But the biggest surprise had to be the whole turkey legs last week. I kept thinking when I saw the email announcing the three items for the week that they can’t mean multiple legs. I thought “whole” turkey legs, really? Not drumsticks?

Nope, they were whole turkey legs.

Two of them. Total of 6.85 pounds. These were broad breasted black turkeys. A hybrid breed that can reach 40 pounds in weight.

When I buy a fresh turkey from Maple Lawn Farms, I get a 12-14 pound bird. These legs were humongous. I kept them in the freezer because it looks like I will be grilling them. Together they would overflow my large roasting pan. I also think I may have to figure out how to separate them while frozen and only make one at a time. They are much too large to make soup.

Thankfully, we both favor dark meat in turkeys. But even one of these legs will feed us for days. At about 4-6 ounces a serving and discarding the bones, there are easily 6 servings here. Any and all suggestions for what to make with these behemoths are welcome.

All in all, I believe we are getting our money’s worth from the omnivore add on. We paid $26 a week for this share. The combined value of the products we received definitely exceeded the amount paid. We have gotten lamb, bison, turkey, chicken, pork and beef during the winter. We have gotten honey, tahini, sauerkraut, maple syrup, chocolate tahini, herbal teas, jam, dried mushrooms, AP flour, scone mix, pasta and that awesome garlic pickle relish. We get goat, sheep and cow milk cheeses – my favorites are the aged goat cheeses.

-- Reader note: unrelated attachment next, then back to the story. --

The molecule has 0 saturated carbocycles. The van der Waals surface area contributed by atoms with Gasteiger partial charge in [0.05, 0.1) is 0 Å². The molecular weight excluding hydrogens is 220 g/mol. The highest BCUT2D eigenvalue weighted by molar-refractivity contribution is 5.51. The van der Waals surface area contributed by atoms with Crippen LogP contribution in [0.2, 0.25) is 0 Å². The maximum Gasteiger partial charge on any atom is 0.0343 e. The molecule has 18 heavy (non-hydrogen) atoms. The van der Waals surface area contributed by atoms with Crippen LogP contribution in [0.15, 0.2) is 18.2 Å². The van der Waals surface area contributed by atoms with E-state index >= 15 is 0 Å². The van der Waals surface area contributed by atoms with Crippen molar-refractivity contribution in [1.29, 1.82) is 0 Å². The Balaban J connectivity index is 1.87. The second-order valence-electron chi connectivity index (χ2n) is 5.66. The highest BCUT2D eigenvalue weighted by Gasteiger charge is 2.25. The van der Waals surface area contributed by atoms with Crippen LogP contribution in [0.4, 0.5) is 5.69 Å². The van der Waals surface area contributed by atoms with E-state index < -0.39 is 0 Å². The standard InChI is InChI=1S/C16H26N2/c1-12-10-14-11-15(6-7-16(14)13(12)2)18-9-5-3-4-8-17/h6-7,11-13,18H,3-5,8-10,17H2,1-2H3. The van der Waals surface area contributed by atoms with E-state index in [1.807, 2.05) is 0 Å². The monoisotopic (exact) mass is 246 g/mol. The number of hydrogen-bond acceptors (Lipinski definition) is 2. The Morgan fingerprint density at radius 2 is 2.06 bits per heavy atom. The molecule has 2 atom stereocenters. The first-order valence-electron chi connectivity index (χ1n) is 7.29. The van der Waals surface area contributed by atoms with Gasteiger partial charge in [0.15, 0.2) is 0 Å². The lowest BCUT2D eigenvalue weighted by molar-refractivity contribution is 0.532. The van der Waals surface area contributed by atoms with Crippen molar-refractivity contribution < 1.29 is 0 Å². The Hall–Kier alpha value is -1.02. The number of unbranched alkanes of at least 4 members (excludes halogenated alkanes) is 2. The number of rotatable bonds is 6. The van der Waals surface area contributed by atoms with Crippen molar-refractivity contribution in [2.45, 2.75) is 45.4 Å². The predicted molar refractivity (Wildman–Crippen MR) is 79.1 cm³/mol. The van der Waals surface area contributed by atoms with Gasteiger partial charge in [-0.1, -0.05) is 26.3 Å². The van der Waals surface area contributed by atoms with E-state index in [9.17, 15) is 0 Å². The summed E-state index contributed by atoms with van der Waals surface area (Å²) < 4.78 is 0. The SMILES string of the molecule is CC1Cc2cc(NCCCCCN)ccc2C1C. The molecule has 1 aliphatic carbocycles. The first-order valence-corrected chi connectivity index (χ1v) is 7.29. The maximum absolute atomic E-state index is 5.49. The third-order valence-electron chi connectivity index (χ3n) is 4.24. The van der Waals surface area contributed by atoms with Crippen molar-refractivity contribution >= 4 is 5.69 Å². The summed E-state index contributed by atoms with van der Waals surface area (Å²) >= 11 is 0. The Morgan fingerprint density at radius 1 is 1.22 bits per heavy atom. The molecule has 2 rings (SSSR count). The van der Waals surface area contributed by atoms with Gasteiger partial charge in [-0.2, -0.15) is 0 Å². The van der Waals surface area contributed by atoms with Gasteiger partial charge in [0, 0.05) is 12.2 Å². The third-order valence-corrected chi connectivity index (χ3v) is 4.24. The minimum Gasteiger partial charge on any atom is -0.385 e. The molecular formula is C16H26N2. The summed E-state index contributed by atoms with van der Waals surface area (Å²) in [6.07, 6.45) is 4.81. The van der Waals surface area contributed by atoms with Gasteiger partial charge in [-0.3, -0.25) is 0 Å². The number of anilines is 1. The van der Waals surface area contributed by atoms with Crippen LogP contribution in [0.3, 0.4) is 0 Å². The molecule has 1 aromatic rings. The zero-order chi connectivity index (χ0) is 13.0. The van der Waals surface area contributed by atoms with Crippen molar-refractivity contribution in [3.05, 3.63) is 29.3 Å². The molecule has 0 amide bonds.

I am about to begin my 9th summer season with the co-op. Still happy with the quality and the quantity. They also still amaze me with the occasional completely new produce item, even after all these years.

Now, I just have to conquer those turkey legs.

 

 

Springing Forward

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Not my favorite time of year. Adjusting to the time change.

I am working on so many projects and just can’t get motivated to get up when I should, as my brain keeps telling me it’s too early.

Are you like me? Wishing they would just pick a time, one or the other, and stop the switching back and forth. You know, standard time is only four months long, and the daylight saving time is now eight months of the year. Why is the standard only 33% of the year?

For us, we like to have dinner as the sun sets. We tend to be busy outdoors and come in for dinner when we have to stop working in the garden, or maintaining the property, or in my husband’s case, working on his antennas and towers.

Enough complaining. I have to admit that today has been beautiful. Temps in the mid 70s. No rain. It all missed us. I headed into Clarksville earlier to do a few errands and I could see that the businesses are taking advantage of the weather. The windows are open at Food Plenty. I bet there are a few people already out on the patios. Maybe I should fire up the grill. After I move it back where it belongs. The wind storm a couple weeks ago actually pushed it around a bit.

This may be just a short taste of the coming spring, but it is most welcome after a wet miserable winter.

I am thinking about that summer trip to Charlottesville and the view from Barboursville.

The octagonal ruins designed by Jefferson. Made me think of the tomato seedlings growing in my kitchen. All heirlooms from Monticello. Prudens purple, purple calabash and red fig. Hoping that this summer will be kind to my veggie garden, and not drown it like last summer.

What signs of spring make you happiest? Flowers. Gardens. Outdoor activities. Grilling. Dining al fresco. That’s my short list.